Dateline: 21 August 2013
I have an idea for a new product I want to make for gardeners. It will involve working with tin or galvanized steel. So I went to the internet looking for some how-to information. In so doing I found my way to a wonderful ten minute You-Tube movie about a third generation tinsmith.
John Forshee was 89 years old when the movie was made. He lived his whole life in Cincinnatus, New York, which is a small town not far from where I'm located. It appears that he worked in his dark basement, using tools a hundred years old, crafting objects of utility and beauty, with tin and skills that are mostly lost. I am attracted to the stories of old craftsman like Mr. Forshee.
He passed away a year after the film was made. He took the knowledge of his craft with him. I can't help but wonder what became of his tools and patterns.
If you appreciate old crafts and old craftsmen, you will like this little film clip. Here is the link: Tinker: John Forshee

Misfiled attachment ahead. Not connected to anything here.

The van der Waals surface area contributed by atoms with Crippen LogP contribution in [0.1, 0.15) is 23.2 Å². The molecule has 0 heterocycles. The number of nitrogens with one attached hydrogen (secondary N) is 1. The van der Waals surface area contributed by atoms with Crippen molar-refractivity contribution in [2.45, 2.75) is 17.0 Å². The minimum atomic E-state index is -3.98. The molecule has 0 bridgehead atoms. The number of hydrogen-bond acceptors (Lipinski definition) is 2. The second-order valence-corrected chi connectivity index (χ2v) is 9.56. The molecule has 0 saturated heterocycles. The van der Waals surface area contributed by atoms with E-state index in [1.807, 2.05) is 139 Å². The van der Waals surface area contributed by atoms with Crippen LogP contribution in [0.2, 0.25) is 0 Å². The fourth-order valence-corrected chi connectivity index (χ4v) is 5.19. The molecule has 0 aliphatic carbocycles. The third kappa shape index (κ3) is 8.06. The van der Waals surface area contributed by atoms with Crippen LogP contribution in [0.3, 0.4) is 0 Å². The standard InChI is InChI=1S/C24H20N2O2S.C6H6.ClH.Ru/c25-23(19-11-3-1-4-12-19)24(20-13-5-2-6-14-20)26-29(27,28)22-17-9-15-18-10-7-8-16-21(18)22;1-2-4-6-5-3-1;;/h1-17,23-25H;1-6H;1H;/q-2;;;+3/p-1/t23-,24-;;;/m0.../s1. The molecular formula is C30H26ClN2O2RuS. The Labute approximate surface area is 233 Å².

One thing leads to another when looking around the internet and after finding the John Forshee film, I came upon another ten-minute clip about 87-year-old Harvey Ward who learned how to make wooden scoop shovels from his father when he was a boy, and was still making them in 1974, when the film was produced.
Though I don't have any personal interest in making a wooden scoop shovel, I found this film absolutely fascinating. At 87, Mr. Ward wielded a double-bitted axe with remarkable skill. He uses four hand tools to hew shovels out of sections of tree, and he does it in short time.
Here's the link: The Last Shovel Maker